Everybody is a Star?

“These two adorable dorks make me smile.” This tweet from this weekend’s Wizard World Comic Con came with a photo Chris Evans (Captain America) and Hayley Attwell (Agent Carter) mugging, and while I get the “adorable” part—they’re both beautiful— but “dorks” eludes me. How did the fan know? Was she projecting, assuming that they were just like she is--but famous? Can you really know a celebrity by the 50 minutes he or she spends on a panel in front of a thousand or so people? 

Peter Kuper Finds a New Artistic Home in "Ruins"

[Updated] It’s tempting to neatly divide comic artist Peter Kuper’s work. Ruins looks like his love gig—a graphic novel that tells the story of a couple that visits Oaxaca during a teachers’ strike that turns violent—while Mad’s Spy vs. Spy is the money gig Kuper has been doing for 19 years now. He doesn’t own Spy vs.

Rob Guillory Prepares for the Last "Chew"

Lafayette comic book artist Rob Guillory thought he understood Chew when he drew the first issues in 2009. He thought he was telling a straightforward crime story with a main character who was a “cibopath”—someone who received psychic impressions from whatever he ate. He used his unusual gift to fight food-related crime as part of the FDA in a world where chickens are illegal after a catastrophic bird flu epidemic. 

Lou Ferrigno Still Gets Pumped

The incarnation of The Hulk that appeared in Joss Whedon's The Avengers was the one comic book fans have been waiting for. CGI made the comic book character’s combination of size, power and speed possible. The least probable version was The Incredible Hulk, the television series that ran from 1977 to 1981.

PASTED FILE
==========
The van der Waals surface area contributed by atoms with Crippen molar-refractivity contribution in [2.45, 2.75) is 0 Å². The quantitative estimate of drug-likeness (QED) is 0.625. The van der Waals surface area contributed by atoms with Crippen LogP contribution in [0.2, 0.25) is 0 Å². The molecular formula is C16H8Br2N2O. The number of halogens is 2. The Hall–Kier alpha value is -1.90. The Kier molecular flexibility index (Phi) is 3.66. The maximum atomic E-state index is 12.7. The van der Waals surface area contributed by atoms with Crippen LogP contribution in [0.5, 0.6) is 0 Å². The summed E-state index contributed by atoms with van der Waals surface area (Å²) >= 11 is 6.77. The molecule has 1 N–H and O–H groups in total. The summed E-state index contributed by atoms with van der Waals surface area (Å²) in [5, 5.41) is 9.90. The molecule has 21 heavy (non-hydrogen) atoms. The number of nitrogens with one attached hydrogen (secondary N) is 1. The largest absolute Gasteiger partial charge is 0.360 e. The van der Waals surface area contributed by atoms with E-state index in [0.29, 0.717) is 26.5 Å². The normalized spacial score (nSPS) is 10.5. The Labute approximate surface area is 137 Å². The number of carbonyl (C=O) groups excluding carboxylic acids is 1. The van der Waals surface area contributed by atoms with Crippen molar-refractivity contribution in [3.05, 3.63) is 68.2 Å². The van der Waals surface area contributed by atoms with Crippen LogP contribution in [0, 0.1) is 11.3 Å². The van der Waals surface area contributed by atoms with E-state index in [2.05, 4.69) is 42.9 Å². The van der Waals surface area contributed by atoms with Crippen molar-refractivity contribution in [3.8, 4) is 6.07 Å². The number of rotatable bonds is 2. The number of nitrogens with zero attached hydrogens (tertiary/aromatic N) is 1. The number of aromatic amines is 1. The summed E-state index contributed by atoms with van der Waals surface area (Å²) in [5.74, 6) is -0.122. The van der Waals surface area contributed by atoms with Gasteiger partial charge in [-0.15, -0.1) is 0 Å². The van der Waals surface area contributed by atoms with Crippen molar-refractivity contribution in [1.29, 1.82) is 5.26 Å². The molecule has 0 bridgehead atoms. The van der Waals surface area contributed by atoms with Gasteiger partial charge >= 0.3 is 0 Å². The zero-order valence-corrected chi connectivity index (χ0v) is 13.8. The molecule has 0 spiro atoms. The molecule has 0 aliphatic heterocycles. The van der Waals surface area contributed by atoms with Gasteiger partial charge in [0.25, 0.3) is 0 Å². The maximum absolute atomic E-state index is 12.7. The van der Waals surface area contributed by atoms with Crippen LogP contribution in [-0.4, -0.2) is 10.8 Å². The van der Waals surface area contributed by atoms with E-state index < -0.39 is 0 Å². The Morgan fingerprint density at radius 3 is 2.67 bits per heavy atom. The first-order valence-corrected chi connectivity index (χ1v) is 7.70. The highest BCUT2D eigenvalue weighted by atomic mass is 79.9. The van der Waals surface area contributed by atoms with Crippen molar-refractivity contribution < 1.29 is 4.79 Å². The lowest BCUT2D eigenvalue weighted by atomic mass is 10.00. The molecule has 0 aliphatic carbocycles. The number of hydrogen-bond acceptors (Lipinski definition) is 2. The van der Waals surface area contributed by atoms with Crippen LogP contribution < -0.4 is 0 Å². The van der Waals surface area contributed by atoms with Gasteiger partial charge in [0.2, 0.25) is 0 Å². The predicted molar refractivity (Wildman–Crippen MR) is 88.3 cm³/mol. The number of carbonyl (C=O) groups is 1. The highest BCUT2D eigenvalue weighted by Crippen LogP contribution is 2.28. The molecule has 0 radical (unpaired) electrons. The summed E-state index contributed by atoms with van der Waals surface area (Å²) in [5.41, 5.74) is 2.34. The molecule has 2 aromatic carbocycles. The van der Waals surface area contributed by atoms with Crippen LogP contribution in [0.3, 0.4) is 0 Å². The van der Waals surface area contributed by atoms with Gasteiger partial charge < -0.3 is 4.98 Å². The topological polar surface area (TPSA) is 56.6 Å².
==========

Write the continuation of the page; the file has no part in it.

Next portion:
Who's Who, and Other Tales from Comic Con

What did we learn at the Wizard World Comic Con this weekend? Just how big Doctor Who is, for one thing. The presence of the most recent Doctor, Matt Smith, certainly helped to lure a legion of fans of all ages of British science fiction series to the Morial Convention Center, many dressed as one Doctor or another, the ones with good hair dressing like Smith.

Neal Adams Fights the Bulk

In the 1970s, Jack Kirby and Neal Adams were the two gravitational poles of comic book art. Kirby’s work was all space-aged, visual dynamics, with cosmic impact in every brush stroke, while Adams’ work was far less obviously stylized. His figures were less blocky and musclebound than those of his peers and certainly less so than those drawn by Kirby, whose superheroes were often costumed tanks.

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